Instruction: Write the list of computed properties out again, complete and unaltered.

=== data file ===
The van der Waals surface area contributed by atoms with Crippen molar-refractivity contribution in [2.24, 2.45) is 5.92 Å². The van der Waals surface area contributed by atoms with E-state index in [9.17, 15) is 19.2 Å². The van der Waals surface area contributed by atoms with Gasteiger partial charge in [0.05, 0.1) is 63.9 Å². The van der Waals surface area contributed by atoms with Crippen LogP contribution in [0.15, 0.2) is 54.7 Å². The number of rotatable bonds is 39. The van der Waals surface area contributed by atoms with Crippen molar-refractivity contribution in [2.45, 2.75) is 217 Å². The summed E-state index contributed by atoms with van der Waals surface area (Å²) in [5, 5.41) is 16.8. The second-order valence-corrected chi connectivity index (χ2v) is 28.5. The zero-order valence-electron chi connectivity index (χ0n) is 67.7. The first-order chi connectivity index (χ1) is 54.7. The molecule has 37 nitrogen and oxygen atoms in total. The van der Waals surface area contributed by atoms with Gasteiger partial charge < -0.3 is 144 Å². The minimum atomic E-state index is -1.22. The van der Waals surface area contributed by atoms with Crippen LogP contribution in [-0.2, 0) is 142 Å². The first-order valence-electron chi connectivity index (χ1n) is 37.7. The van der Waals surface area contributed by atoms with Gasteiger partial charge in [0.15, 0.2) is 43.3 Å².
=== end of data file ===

The van der Waals surface area contributed by atoms with Crippen molar-refractivity contribution in [2.24, 2.45) is 5.92 Å². The van der Waals surface area contributed by atoms with E-state index in [9.17, 15) is 19.2 Å². The van der Waals surface area contributed by atoms with Gasteiger partial charge in [0.05, 0.1) is 63.9 Å². The van der Waals surface area contributed by atoms with Crippen LogP contribution in [0.15, 0.2) is 54.7 Å². The number of rotatable bonds is 39. The van der Waals surface area contributed by atoms with Crippen molar-refractivity contribution in [2.45, 2.75) is 217 Å². The summed E-state index contributed by atoms with van der Waals surface area (Å²) in [5, 5.41) is 16.8. The second-order valence-corrected chi connectivity index (χ2v) is 28.5. The zero-order valence-electron chi connectivity index (χ0n) is 67.7. The first-order chi connectivity index (χ1) is 54.7. The molecule has 37 nitrogen and oxygen atoms in total. The van der Waals surface area contributed by atoms with Gasteiger partial charge < -0.3 is 144 Å². The minimum atomic E-state index is -1.22. The van der Waals surface area contributed by atoms with Crippen LogP contribution in [-0.2, 0) is 142 Å². The first-order valence-electron chi connectivity index (χ1n) is 37.7. The van der Waals surface area contributed by atoms with Gasteiger partial charge in [0.15, 0.2) is 43.3 Å².